The red zone was a similar horror show. Under Diaco, Notre Dame rarely gave up long touchdown drives and always seemed to stiffen near the goal line. The opposite has been true the past two seasons. This year, Notre Dame forced just three field goals in 34 red zone opportunities. That helps explain why the Irish are No. 21 when it comes to scoring percentage, but a staggering 103rd when it comes to giving up touchdowns.

Outside of a scrimmage against Rutgers, the Buckeye offense didn't bring the pyrotechnics we expected until the last game of the season.

Was the Michigan performance just an exorcism of the Michigan State loss, or did the offensive staff turn a corner? Because the team that scored 20 on Northern Illinois isn't exploiting anything.

The angry team that pushed Michigan into the sea could end this game by halftime.

 VRABEL: A TOBACCO-INFUSED LEGEND. I like to pretend Mike Vrabel's life centers around dip. Why is coach screaming at that young man trotting off the field? It's because the player brought home a log of Skoal when everyone knows Vrabel is a Kodiak man.

Is Vrabel smiling because he's hoisting the Lombardi Trophy? Maybe to the untrained eye, but it's actually because Vrabel just deposited a big ol' pinch in his cheek.

The jokes write themselves, people.

And as somebody with the entertainment threshold of a baby chimp, I'm delighted to read that Vrabel, now with the Houston Texans, could be coaching for as long as he wants.


“If he wanted to, he would be able to be a head coach at this level when the right time is appropriate,” said Vince Wilfork, who played with Vrabel for five seasons and plays under him now. “I think he knows that. I have so much respect for him, not only as a coach, but what he has done as a player, just being able to sit in a captain’s meeting with him or sit on the sideline or sit in some meetings as a player, we watch film together, how he looks at the game, or when him and (Patriots Head Coach) Bill (Belichick) used to talk all of the time about football in general, he is very, very, very brilliant when it comes down to football, so I definitely see him having a coaching career at this level, being the head coach when the right time is appropriate.”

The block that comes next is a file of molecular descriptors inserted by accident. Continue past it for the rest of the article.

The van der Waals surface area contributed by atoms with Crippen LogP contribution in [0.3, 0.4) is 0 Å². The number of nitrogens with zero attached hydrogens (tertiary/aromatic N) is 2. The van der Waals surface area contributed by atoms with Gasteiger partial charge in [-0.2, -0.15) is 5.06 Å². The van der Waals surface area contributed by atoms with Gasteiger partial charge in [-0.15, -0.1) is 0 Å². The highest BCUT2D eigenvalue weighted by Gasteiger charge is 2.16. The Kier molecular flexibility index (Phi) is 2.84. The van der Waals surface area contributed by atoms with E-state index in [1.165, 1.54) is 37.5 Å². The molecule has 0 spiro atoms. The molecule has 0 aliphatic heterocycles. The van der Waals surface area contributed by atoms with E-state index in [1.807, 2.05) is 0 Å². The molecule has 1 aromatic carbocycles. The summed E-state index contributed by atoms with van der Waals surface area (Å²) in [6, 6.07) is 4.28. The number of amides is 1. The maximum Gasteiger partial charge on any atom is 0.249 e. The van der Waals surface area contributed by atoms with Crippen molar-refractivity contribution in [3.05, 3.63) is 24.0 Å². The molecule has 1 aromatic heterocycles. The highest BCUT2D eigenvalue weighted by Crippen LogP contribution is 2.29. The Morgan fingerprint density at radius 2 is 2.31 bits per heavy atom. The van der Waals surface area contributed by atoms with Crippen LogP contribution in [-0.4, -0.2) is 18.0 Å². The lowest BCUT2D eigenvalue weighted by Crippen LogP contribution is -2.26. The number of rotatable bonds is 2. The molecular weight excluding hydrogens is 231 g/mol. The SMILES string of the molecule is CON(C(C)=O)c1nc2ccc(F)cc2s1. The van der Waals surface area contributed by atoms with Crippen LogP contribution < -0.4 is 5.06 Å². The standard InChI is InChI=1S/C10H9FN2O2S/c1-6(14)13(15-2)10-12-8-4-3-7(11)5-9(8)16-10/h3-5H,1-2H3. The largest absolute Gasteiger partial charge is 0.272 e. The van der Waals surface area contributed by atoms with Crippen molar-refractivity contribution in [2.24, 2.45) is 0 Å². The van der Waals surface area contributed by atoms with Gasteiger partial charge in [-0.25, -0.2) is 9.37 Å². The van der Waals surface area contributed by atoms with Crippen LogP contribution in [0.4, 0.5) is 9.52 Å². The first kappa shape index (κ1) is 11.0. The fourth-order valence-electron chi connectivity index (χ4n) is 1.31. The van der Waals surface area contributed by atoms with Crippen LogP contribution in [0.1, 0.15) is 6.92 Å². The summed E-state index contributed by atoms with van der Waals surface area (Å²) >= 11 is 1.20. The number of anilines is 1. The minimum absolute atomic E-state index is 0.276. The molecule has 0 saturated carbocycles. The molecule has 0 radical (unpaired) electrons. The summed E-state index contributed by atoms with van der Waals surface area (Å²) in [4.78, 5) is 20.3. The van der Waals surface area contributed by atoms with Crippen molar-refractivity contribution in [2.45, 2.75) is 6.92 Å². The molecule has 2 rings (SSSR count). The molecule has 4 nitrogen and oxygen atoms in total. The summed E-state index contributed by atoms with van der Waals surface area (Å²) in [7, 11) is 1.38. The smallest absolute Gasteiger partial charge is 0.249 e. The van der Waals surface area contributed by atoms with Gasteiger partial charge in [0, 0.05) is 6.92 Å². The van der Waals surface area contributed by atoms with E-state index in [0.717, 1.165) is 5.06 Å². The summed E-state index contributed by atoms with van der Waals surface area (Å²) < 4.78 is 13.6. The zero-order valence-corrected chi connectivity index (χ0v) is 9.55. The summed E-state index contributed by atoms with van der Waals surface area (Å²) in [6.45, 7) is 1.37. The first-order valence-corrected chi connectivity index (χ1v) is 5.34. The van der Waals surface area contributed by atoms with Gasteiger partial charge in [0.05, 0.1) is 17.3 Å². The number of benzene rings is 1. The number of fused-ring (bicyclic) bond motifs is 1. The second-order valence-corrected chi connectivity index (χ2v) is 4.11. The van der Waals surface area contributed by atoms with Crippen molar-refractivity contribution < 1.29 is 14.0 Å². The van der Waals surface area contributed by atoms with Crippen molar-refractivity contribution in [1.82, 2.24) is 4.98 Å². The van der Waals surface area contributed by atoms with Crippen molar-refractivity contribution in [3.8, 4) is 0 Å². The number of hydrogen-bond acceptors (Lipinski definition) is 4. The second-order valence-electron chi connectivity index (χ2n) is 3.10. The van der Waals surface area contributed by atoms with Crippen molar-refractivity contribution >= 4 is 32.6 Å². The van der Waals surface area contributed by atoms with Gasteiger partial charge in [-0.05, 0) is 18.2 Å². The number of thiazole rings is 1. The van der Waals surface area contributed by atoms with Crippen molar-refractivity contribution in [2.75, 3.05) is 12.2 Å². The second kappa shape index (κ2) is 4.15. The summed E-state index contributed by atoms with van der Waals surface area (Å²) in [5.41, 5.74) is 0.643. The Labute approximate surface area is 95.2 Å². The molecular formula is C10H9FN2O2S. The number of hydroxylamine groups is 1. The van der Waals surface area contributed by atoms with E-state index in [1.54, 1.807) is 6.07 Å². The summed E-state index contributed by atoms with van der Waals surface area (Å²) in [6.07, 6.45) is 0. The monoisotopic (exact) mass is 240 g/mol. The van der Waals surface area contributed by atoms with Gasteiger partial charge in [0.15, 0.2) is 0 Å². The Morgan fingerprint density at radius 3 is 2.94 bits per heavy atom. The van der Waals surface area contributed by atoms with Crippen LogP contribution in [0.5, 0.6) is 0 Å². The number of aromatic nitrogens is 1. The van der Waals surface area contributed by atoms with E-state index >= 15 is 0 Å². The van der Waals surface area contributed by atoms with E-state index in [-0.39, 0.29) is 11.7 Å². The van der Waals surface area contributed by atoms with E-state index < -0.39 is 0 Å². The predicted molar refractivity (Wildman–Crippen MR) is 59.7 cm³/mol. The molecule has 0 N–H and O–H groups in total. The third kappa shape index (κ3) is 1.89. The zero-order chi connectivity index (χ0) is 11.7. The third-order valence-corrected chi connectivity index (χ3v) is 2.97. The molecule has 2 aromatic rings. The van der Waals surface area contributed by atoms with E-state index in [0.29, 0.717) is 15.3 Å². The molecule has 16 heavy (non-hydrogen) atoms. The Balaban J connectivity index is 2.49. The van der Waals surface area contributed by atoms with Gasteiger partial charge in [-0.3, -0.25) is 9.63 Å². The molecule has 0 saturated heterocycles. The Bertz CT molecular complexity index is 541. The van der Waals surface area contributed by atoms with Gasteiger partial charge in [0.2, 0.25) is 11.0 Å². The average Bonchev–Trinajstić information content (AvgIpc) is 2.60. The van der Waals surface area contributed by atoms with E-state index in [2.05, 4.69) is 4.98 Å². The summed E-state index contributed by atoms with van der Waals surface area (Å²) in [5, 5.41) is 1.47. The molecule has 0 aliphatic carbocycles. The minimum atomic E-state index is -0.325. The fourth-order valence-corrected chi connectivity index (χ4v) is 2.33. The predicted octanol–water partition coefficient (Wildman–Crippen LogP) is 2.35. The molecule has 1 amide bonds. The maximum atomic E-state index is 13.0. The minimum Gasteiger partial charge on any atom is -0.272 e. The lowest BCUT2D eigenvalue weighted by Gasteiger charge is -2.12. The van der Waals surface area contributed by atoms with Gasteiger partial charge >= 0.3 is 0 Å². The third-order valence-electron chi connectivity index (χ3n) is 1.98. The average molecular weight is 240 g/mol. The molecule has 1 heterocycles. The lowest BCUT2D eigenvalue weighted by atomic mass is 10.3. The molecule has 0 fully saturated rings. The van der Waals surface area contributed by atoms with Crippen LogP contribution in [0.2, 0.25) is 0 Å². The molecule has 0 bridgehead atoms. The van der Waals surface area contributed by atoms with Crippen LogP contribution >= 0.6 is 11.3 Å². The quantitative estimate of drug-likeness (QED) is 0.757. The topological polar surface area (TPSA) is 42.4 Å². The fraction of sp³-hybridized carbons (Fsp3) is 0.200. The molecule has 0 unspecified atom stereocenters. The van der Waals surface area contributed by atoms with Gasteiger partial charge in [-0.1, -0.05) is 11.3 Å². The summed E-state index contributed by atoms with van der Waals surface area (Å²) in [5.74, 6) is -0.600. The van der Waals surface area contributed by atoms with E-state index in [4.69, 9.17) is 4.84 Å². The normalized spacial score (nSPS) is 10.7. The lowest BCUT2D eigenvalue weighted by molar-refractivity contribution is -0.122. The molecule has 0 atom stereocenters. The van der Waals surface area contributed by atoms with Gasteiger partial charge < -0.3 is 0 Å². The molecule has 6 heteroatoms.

If he did choose that path, Vrabel would be an anomaly. There just aren’t many accomplished players that become head coaches. Used to be. Not now.

And of course Vrabel (again, no doubt powered by smokeless tobacco) used to roleplay as Ed Reed during scout team deployments in New England

“He’s played different systems, he’s played different positions,” said Belichick. “He’s played offense, defense, special teams. He’s played end, he’s played linebacker. He would play free safety in practice for us probably once or twice a year, especially when we were up against a guy like Ed Reed or somebody who you really didn’t know what he would do. You would just say go back there and go with what you see and if you want to gamble, gamble. Mike, he would love that. He would drive [Tom] Brady crazy doing that, like, ‘He’ll never be there on that pattern,’ but it’s Ed Reed – you didn’t know where Ed Reed would be. He was usually wherever the ball was. He somehow got there.

Vrabel's Houston Texans played the New England Patriots on Sunday Night Football. I assume the Texans lost. (As a family man, I'm required by law to be in bed by 10 p.m. As of this writing, New England led Houston, 17-6.

 QB DRAWS EN ROUTE TO PISCATAWAY. Greg Oden was the first athlete that made me realize, "Oh no, that guy is younger than me!"